• Common Dreams News Center: Democracy - Not "The Free Market" - Will Save America's Middle Class. Excerpt:In actual fact, there is no such thing as a "free market." Markets are the creation of government. Governments provide a stable currency to make markets possible. They provide a legal infrastructure and court systems to enforce the contracts that make markets possible. They provide educated workforces through public education, and those workers show up at their places of business after traveling on public roads, rails, or airways provided by government. Businesses that use the "free market" are protected by police and fire departments provided by government, and send their communications - from phone to fax to internet - over lines that follow public rights-of-way maintained and protected by government.And, most important, the rules of the game of business are defined by government. Any sports fan can tell you that football, baseball, or hockey without rules and referees would be a mess. Similarly, business without rules won't work.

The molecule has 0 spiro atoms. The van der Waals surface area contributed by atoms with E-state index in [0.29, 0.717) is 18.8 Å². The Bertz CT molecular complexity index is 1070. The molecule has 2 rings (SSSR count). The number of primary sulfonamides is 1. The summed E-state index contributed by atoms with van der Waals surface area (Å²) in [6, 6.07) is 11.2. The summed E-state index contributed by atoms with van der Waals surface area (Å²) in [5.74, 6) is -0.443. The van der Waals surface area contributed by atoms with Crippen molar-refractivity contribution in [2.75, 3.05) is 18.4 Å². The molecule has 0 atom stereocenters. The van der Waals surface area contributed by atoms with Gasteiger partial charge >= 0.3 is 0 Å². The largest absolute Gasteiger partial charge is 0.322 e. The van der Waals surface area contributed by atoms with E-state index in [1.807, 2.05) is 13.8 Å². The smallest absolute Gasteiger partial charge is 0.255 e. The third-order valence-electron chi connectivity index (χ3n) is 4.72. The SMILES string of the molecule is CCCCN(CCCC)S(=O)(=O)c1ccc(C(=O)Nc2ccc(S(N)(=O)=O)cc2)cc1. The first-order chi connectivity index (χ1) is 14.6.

Which explains why conservative economics wiped out the middle class during the period from 1880 to 1932, and why, when Reagan again began applying conservative economics, the middle class again began to vanish in America in the 1980s - a process that has dramatically picked up steam under George W. Bush. The conservative mantra is "let the market decide." But there is no market independent of government, so what they're really saying is, "Stop corporations from defending workers and building a middle class, and let the corporations decide how much to pay for labor and how to trade." This is, at best, destructive to national and international economies, and, at worst, destructive to democracy itself.

  • Vault's IBM Business Consulting Services message board is a popular hangout for IBM BCS employees, including many employees acquired from PwC. Some sample posts follow: